Data sources on non-EVD mortality in EVD-affected countries

Investigating these complex effects of an EVD outbreak on e0 requires information on the number of deaths by cause (EVD vs. non-EVD) and by age group, both before and during the outbreak. Unfortunately, data on deaths from non-EVD causes in LSLG are either outdated, incomplete or inaccurate. Civil registration is very low: the WHO country office in Sierra Leone, for example, reported that only 1 or 2% of the total number of deaths were registered in the country.24 Data from health facilities may not be representative of mortality trends in populations where a large proportion of deaths occur at home. Health facility data may also show spurious mortality declines when patients stop seeking healthcare due to fear of EVD infection, or when health workers stop recording clinical events due to EVD-related increases in workload.

The only available estimates of non-EVD mortality in LSLG document mortality prior to the EVD outbreak. The World Health Organization (WHO) and the Institute for Health Metrics and Evaluation (IHME) have each estimated the annual number of deaths in LSLG. They have also constructed country-specific life tables, i.e., tables which show the probability of surviving from one age group to the next and permit calculating e0. There are significant discrepancies in estimates of the number of deaths and e0 in LSLG however (see table 1): for example, the WHO estimate of e0 for Sierra Leone is 12 years lower than the IHME estimate. This is so because both the IHME and WHO life tables were derived calculated using different statistical models on the basis of very limited data (e.g., census and survey data).25,26,27 The most recent WHO life table refers to 2012, whereas IHME recently produced a life table for 2013.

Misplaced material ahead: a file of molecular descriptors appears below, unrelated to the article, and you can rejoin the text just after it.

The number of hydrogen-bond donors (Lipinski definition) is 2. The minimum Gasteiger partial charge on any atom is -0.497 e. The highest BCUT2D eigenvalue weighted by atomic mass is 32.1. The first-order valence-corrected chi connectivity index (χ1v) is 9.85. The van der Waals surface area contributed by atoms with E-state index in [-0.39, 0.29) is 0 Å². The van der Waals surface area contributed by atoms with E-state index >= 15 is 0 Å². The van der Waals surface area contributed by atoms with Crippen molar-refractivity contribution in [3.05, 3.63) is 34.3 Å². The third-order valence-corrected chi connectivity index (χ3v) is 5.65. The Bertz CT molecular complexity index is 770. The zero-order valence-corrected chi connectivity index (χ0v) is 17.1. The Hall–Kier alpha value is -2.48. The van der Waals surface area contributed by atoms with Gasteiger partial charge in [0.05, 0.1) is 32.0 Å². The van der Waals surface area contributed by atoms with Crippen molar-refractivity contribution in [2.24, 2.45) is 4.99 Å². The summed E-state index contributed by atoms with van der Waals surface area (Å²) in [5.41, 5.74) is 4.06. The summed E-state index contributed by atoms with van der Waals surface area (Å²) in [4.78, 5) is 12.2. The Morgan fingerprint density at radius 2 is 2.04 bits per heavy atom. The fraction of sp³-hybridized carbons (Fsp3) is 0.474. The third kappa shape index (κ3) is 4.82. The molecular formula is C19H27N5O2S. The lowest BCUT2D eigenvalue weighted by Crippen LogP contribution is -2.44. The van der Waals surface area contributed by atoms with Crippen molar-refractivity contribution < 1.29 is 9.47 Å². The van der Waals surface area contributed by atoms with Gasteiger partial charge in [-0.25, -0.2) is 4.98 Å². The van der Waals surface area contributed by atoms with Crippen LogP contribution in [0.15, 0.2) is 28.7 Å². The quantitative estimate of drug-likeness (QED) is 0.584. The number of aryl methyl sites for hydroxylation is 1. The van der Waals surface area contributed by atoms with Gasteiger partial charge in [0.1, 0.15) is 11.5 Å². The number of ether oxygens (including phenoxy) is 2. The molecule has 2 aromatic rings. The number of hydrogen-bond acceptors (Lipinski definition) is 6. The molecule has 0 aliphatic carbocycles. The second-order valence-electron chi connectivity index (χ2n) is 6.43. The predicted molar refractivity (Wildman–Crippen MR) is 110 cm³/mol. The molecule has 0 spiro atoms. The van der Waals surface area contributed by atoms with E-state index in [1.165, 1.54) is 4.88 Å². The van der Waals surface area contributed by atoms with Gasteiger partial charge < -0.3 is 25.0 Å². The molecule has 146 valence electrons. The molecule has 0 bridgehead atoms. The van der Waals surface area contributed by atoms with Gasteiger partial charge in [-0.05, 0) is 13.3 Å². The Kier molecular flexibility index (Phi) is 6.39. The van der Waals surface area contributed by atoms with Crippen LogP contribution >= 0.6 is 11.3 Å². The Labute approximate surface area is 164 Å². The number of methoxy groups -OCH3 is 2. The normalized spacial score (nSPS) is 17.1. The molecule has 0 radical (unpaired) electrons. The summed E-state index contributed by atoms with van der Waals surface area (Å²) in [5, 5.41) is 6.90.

This paucity of high-quality real-time data on non-EVD mortality in LSLG has important consequences for measurements of the impact of EVD on e0. First, it implies that is not currently possible to measure the indirect effects of the EVD outbreak on e0 (i.e., e0 reductions due to lower healthcare utilization or increased economic hardship). Instead, in this paper, we focus on measuring the direct effects of EVD on e0, i.e., reductions in e0 resulting solely from the high mortality of EVD cases. Second, assessments of these direct effects of EVD on e0 will be affected by uncertainty about pre-outbreak levels of e0.